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General, Organic, and Biochemistry, 7e PowerPoint Presentation
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General, Organic, and Biochemistry, 7e

General, Organic, and Biochemistry, 7e

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General, Organic, and Biochemistry, 7e

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  1. General, Organic, and Biochemistry, 7e Bettelheim, Brown, and March

  2. Chapter 3 Chemical Bonds

  3. Atoms and Their Ions • In 1916, Gilbert N. Lewis pointed out that the lack of chemical reactivity of the noble gases indicates a high degree of stability of their electron configurations

  4. The Octet Rule • Octet rule: the tendency of group 1A-7A elements to react in ways that achieve an outer shell of eight valence electrons • an atom that loses one or more electrons becomes a negatively charged ion called an anion • an atom that gains one or more electrons becomes a positively charged ion called a cation

  5. The Octet Rule • Example: in losing one electron, a sodium atom forms a sodium ion, which has the same electron configuration as neon Na (11 electrons): 1s2 2s2 2p63s1 Na+ (10 electrons): 1s2 2s3 2p6

  6. The Octet Rule • Example: in gaining one electron, a chlorine atom forms a chloride ion, which has the same electron configuration as argon chlorine atom (17 electrons): 1s2 2s2 2p63s23p5 chloride ion (18 electrons): 1s2 2s2 2p63s23p6

  7. The Octet Rule • The octet rule gives us a good way to understand why Group 1A-7A elements form the ions they do; but it is not perfect • ions of period 1 and 2 elements with charges greater than +2 are unstable. For example, boron does not lose its three valence electrons to become B3+, nor does carbon lose its four valence electrons to become C4+ • ions of period 1 and 2 elements with charges greater than -2 are also unstable. For example, carbon does not gain four valence electrons to become C4- • the octet rule does not apply to Group 1B-7B (transition elements), most of which form ions with two or more different positive charges

  8. Naming Cations • Elements of Groups 1A, 2A, and 3A form only one type of cation; the name of the cation is the name of the metal followed by the word “ion”

  9. Naming Cations • For cations derived from transition and inner transition elements, most of which form more than one type of cation, • use either Roman numerals to show charge, or • use the suffix -ous to show the lower positive charge and the suffix -ic to show the higher positive charge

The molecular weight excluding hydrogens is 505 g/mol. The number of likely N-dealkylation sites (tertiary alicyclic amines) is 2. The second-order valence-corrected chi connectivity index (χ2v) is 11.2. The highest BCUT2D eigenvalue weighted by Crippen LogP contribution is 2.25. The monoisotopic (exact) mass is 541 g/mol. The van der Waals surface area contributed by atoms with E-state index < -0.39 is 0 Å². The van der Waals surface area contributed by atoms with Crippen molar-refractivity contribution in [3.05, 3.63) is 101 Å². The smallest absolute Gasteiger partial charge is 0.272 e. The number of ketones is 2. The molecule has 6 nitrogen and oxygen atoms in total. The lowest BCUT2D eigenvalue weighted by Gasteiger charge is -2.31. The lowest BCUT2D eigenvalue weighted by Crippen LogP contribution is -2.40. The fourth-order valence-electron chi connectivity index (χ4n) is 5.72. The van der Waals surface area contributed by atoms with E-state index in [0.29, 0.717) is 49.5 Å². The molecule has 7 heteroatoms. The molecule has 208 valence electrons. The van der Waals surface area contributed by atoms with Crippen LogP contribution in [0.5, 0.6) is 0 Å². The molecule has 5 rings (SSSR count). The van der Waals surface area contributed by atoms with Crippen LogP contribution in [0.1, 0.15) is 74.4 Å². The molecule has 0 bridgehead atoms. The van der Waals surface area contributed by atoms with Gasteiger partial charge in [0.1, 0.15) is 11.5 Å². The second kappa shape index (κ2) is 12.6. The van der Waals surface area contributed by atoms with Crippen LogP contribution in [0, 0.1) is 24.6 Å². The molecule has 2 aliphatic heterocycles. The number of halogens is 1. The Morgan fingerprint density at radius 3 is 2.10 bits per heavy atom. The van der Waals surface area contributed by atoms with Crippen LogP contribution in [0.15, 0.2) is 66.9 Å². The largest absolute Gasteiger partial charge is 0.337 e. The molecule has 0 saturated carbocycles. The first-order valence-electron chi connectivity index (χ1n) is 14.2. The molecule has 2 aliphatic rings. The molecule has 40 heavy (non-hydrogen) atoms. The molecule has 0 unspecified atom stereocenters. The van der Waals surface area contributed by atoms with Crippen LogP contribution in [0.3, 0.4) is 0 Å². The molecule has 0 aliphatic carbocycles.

10. Naming Cations

  11. Naming Anions • For monatomic (containing only one atom) anions, add “ide” to the stem part of the name • here are the monatomic anions we deal with most often

  12. Polyatomic Ions • common names, where still widely used, are given in parentheses

  13. Forming Chemical Bonds • According to the Lewis model • an atom may lose or gain enough electrons to acquire a filled valence shell and become an ion. An ionic bond is the result of the force of attraction between a cation and an anion. • an atom may share electrons with one or more other atoms to acquire a filled valence shell. A covalentbond is the result of the force of attraction between two atoms that share one or more pairs of electrons.

  14. Electronegativity • Electronegativity: a measure an atom’s attraction for the electrons it shares in a chemical bond with another atom • on the Pauling scale, fluorine, the most electronegative element is assigned a value of 4.0, and all other elements are assigned values relative to fluorine

  15. Electronegativity

  16. Ionic Compounds • According to the Lewis model, an ionic bond is formed by the transfer of one or more valence electrons from an atom of lower electronegativity to an atom of higher electronegativity • the more electronegative atom gains one or more valence electrons and becomes an anion • the less electronegative atom loses electrons and becomes a cation • the compound formed by the combination of an anion and a cation is called an ionic compound